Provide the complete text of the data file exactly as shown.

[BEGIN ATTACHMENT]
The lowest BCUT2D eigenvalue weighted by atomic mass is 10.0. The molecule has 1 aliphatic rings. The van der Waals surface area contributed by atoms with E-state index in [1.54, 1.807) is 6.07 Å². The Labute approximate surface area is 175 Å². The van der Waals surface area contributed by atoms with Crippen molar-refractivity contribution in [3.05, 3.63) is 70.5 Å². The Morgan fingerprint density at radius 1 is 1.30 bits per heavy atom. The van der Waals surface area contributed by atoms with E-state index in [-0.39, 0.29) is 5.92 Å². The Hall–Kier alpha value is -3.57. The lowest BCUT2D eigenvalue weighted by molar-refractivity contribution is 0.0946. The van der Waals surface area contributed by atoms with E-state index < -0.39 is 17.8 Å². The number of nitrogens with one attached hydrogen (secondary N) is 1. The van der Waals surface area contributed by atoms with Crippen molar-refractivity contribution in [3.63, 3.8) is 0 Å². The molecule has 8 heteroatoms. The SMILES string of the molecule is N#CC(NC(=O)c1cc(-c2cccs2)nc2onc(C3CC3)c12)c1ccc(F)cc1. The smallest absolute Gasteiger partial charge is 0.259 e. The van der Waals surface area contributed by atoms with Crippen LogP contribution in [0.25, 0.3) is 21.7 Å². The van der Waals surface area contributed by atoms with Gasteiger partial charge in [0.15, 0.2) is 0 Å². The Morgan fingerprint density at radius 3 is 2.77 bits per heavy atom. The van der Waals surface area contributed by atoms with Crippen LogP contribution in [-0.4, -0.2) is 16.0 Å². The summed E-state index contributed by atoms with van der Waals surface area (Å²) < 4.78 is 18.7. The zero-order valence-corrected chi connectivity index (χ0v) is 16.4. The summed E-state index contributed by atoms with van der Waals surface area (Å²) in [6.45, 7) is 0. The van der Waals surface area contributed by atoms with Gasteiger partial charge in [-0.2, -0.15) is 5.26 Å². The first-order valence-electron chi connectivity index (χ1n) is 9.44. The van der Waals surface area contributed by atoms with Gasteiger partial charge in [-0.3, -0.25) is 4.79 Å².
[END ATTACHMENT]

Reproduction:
The lowest BCUT2D eigenvalue weighted by atomic mass is 10.0. The molecule has 1 aliphatic rings. The van der Waals surface area contributed by atoms with E-state index in [1.54, 1.807) is 6.07 Å². The Labute approximate surface area is 175 Å². The van der Waals surface area contributed by atoms with Crippen molar-refractivity contribution in [3.05, 3.63) is 70.5 Å². The Morgan fingerprint density at radius 1 is 1.30 bits per heavy atom. The van der Waals surface area contributed by atoms with E-state index in [-0.39, 0.29) is 5.92 Å². The Hall–Kier alpha value is -3.57. The lowest BCUT2D eigenvalue weighted by molar-refractivity contribution is 0.0946. The van der Waals surface area contributed by atoms with E-state index < -0.39 is 17.8 Å². The number of nitrogens with one attached hydrogen (secondary N) is 1. The van der Waals surface area contributed by atoms with Crippen molar-refractivity contribution in [3.63, 3.8) is 0 Å². The molecule has 8 heteroatoms. The SMILES string of the molecule is N#CC(NC(=O)c1cc(-c2cccs2)nc2onc(C3CC3)c12)c1ccc(F)cc1. The smallest absolute Gasteiger partial charge is 0.259 e. The van der Waals surface area contributed by atoms with Crippen LogP contribution in [0.25, 0.3) is 21.7 Å². The van der Waals surface area contributed by atoms with Gasteiger partial charge in [0.15, 0.2) is 0 Å². The Morgan fingerprint density at radius 3 is 2.77 bits per heavy atom. The van der Waals surface area contributed by atoms with Crippen LogP contribution in [-0.4, -0.2) is 16.0 Å². The summed E-state index contributed by atoms with van der Waals surface area (Å²) < 4.78 is 18.7. The zero-order valence-corrected chi connectivity index (χ0v) is 16.4. The summed E-state index contributed by atoms with van der Waals surface area (Å²) in [6.45, 7) is 0. The van der Waals surface area contributed by atoms with Gasteiger partial charge in [-0.2, -0.15) is 5.26 Å². The first-order valence-electron chi connectivity index (χ1n) is 9.44. The van der Waals surface area contributed by atoms with Gasteiger partial charge in [-0.3, -0.25) is 4.79 Å².